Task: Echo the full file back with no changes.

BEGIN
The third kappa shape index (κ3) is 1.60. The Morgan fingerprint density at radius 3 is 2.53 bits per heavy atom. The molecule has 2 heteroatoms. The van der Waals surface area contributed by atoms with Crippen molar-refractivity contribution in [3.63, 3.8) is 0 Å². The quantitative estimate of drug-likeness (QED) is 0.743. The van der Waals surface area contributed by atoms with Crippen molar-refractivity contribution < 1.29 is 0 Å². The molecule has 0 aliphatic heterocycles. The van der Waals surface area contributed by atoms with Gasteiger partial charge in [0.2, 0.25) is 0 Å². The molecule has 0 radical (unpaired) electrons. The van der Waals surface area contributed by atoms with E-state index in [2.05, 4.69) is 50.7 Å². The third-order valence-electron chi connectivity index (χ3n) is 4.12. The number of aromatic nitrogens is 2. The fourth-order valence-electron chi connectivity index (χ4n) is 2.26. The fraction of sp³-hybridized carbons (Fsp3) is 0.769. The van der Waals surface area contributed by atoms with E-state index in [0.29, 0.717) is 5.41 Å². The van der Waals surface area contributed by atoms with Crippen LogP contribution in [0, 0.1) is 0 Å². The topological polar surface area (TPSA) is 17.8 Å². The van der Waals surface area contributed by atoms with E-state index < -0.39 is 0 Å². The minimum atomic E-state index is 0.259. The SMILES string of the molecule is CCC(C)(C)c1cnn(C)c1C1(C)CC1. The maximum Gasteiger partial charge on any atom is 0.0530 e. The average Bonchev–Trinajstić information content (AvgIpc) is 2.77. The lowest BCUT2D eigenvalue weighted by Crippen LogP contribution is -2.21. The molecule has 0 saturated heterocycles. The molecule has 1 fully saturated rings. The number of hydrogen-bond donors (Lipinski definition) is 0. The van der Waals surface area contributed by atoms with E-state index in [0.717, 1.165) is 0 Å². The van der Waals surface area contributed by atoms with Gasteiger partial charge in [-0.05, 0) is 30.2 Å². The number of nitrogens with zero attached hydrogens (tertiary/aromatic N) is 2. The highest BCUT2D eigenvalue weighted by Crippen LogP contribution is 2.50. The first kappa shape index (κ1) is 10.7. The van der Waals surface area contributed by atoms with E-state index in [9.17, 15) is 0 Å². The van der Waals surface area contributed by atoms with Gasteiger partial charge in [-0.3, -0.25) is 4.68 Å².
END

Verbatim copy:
The third kappa shape index (κ3) is 1.60. The Morgan fingerprint density at radius 3 is 2.53 bits per heavy atom. The molecule has 2 heteroatoms. The van der Waals surface area contributed by atoms with Crippen molar-refractivity contribution in [3.63, 3.8) is 0 Å². The quantitative estimate of drug-likeness (QED) is 0.743. The van der Waals surface area contributed by atoms with Crippen molar-refractivity contribution < 1.29 is 0 Å². The molecule has 0 aliphatic heterocycles. The van der Waals surface area contributed by atoms with Gasteiger partial charge in [0.2, 0.25) is 0 Å². The molecule has 0 radical (unpaired) electrons. The van der Waals surface area contributed by atoms with E-state index in [2.05, 4.69) is 50.7 Å². The third-order valence-electron chi connectivity index (χ3n) is 4.12. The number of aromatic nitrogens is 2. The fourth-order valence-electron chi connectivity index (χ4n) is 2.26. The fraction of sp³-hybridized carbons (Fsp3) is 0.769. The van der Waals surface area contributed by atoms with E-state index in [0.29, 0.717) is 5.41 Å². The van der Waals surface area contributed by atoms with Crippen LogP contribution in [0, 0.1) is 0 Å². The topological polar surface area (TPSA) is 17.8 Å². The van der Waals surface area contributed by atoms with E-state index < -0.39 is 0 Å². The minimum atomic E-state index is 0.259. The SMILES string of the molecule is CCC(C)(C)c1cnn(C)c1C1(C)CC1. The maximum Gasteiger partial charge on any atom is 0.0530 e. The average Bonchev–Trinajstić information content (AvgIpc) is 2.77. The lowest BCUT2D eigenvalue weighted by Crippen LogP contribution is -2.21. The molecule has 0 saturated heterocycles. The molecule has 1 fully saturated rings. The number of hydrogen-bond donors (Lipinski definition) is 0. The van der Waals surface area contributed by atoms with E-state index in [0.717, 1.165) is 0 Å². The van der Waals surface area contributed by atoms with Gasteiger partial charge in [-0.05, 0) is 30.2 Å². The number of nitrogens with zero attached hydrogens (tertiary/aromatic N) is 2. The highest BCUT2D eigenvalue weighted by Crippen LogP contribution is 2.50. The first kappa shape index (κ1) is 10.7. The van der Waals surface area contributed by atoms with E-state index in [9.17, 15) is 0 Å². The van der Waals surface area contributed by atoms with Gasteiger partial charge in [-0.3, -0.25) is 4.68 Å².